• Squick: Plenty. Special mention goes to how a rotsucker catches its prey. What exactly is that liquid...?
    • Then there's Maugin falling in love with Twig. Which is fine... until you remember that Maugin's body will never mature beyond the appearance of pubescent girl, while Twig grows normally. Yeah...
  • They Changed It, Now It Sucks!: Replacing the original very detailed covers with the much simpler ones which just show a bust of one of the main characters.
  • Too Cool to Live:
  • Ugly Cute: Some of the peoples of the Edge such as gnokgoblins.
  • Vanilla Protagonist:
    • Rook, who's basically just a nice, bright kid thrown in at the deep end.
    • Thaw mentions the fourthlings are kind of this for the whole Edge; having no especially prominent traits or characteristics like the other sentient species do, but taking centre stage in many positions of power and influence nonetheless.
  • What an Idiot!: That's right, Rook, just go on and stand over an armageddon machine that's started up with a drop of water while you're dripping with sweat. What could possibly go wrong?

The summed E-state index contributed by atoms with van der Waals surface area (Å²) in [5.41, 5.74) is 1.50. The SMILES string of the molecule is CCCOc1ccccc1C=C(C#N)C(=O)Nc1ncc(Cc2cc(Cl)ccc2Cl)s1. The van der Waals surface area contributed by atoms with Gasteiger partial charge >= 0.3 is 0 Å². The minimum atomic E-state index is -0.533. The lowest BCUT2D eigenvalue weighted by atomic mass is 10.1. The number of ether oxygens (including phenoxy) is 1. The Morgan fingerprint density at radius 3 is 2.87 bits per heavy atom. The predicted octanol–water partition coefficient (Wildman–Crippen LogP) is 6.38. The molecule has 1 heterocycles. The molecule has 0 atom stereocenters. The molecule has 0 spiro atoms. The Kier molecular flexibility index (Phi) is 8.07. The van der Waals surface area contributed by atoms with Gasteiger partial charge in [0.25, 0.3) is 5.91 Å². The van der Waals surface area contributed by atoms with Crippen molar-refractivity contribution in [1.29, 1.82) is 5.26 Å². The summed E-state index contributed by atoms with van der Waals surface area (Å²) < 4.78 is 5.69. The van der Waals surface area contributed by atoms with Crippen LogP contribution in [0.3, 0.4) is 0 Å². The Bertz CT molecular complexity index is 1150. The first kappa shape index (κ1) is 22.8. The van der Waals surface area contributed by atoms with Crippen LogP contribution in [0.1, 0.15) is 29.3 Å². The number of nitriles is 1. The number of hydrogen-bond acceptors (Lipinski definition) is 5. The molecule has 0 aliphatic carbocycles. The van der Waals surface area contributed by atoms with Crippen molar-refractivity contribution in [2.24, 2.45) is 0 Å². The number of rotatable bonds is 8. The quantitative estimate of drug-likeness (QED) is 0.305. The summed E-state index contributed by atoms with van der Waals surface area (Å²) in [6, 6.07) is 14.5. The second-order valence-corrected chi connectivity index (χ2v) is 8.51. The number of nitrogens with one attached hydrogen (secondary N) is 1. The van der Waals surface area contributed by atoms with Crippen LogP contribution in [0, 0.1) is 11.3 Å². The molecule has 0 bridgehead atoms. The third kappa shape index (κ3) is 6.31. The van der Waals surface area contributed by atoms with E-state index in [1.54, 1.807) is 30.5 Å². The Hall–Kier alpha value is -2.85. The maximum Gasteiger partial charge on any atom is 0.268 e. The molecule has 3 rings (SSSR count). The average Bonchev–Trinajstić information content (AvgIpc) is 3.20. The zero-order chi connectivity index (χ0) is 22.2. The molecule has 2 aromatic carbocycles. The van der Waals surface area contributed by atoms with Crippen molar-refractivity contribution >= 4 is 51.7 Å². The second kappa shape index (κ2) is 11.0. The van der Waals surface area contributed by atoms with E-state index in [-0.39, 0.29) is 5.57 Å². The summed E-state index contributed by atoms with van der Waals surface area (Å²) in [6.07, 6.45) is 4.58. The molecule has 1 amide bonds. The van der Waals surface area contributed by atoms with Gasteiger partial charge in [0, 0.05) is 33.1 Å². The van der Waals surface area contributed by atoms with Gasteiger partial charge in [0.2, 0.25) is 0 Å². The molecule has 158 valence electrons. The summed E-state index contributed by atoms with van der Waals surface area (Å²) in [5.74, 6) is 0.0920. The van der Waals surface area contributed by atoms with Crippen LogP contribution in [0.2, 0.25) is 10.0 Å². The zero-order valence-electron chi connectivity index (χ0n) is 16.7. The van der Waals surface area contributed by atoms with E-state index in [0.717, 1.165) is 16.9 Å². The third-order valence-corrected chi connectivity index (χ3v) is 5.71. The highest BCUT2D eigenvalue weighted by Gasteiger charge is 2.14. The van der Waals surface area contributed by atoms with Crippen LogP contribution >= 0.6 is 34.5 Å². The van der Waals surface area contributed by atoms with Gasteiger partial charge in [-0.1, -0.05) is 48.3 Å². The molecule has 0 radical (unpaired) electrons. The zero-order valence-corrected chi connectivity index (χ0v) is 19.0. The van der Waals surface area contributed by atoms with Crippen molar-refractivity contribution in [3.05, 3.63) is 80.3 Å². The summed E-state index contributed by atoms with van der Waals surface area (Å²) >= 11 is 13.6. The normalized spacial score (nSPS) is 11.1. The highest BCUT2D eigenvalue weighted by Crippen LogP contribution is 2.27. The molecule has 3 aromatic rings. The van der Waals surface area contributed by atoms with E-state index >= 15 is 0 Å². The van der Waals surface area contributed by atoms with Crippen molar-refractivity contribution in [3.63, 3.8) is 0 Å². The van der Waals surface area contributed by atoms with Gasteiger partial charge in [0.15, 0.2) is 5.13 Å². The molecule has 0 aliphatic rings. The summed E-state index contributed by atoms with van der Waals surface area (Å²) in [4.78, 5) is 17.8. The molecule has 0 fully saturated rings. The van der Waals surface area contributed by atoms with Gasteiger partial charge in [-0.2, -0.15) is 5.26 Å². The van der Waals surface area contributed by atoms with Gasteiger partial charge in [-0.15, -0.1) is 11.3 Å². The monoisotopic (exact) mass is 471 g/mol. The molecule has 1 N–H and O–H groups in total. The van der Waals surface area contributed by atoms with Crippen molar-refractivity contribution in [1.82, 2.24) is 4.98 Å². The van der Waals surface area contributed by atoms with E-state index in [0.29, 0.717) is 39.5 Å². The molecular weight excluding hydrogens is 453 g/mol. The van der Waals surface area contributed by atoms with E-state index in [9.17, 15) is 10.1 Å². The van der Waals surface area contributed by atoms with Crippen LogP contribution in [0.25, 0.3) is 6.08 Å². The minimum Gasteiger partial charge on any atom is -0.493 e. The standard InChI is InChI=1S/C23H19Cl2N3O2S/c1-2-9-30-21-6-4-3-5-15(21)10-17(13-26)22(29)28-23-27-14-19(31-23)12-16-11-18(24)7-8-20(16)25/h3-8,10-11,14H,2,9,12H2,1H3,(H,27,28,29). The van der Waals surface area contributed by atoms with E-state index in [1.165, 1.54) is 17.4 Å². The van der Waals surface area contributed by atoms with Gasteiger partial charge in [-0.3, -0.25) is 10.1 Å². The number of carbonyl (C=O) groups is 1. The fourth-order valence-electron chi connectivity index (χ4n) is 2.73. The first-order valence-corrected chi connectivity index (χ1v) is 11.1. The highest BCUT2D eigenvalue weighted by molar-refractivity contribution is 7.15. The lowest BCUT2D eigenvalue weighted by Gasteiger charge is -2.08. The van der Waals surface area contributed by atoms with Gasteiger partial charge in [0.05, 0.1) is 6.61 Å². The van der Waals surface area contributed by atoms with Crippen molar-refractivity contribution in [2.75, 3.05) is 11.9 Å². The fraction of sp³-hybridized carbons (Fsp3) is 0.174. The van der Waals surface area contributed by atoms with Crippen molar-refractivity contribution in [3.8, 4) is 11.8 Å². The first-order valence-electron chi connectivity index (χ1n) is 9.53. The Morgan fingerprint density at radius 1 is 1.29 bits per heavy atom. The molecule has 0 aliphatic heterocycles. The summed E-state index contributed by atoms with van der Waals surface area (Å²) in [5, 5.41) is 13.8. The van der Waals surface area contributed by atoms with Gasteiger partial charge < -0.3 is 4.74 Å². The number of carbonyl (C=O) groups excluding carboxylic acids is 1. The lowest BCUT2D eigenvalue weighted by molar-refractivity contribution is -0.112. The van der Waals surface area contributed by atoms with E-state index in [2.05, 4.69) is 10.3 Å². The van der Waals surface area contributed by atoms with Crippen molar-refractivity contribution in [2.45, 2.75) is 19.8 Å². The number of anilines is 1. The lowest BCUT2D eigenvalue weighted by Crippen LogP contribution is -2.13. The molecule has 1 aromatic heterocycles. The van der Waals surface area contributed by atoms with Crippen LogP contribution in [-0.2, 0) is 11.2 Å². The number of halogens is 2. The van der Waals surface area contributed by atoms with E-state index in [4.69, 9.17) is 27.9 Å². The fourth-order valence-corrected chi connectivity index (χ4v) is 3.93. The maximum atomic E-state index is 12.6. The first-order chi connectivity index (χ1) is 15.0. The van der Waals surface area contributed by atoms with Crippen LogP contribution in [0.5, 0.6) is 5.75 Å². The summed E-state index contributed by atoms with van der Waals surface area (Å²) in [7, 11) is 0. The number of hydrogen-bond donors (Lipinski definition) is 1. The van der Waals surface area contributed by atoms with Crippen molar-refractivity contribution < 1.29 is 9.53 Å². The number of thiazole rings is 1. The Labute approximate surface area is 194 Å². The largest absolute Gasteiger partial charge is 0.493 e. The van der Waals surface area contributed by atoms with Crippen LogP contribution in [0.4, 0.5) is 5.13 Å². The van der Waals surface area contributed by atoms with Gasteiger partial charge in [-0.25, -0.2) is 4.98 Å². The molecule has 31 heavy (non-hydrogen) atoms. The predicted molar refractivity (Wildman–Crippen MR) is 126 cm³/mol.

• What Do You Mean, It's for Kids?: Oh boy. The series is written for young adults but loves to push at what it can get away with in terms of blood and gore. Made so much worse in that a lot of the Nightmare Fuel moments are lovingly illustrated by the extremely talented Chris Riddell. Though according to Wikipedia, it's actual a children's series. Oh dear...
  • The Woobie:
    • And the award goes to... Xanth Filatine!
    • Twig too. And Rook. Honestly this is a series that throws so much crap at its characters that it would be easier to list those that don't get at least one moment of woobiedom!
    • Maris. Her mother's dead when we first meet her, her father is killed by the Gloamglozer when she's a child, she has to abandon her son, Twig, after birth and never sees him again, and her husband vanishes. She spends her life wandering through the woods, never speaking a word after her husband's disappearance, until in her old age she meets her granddaughter, Veris.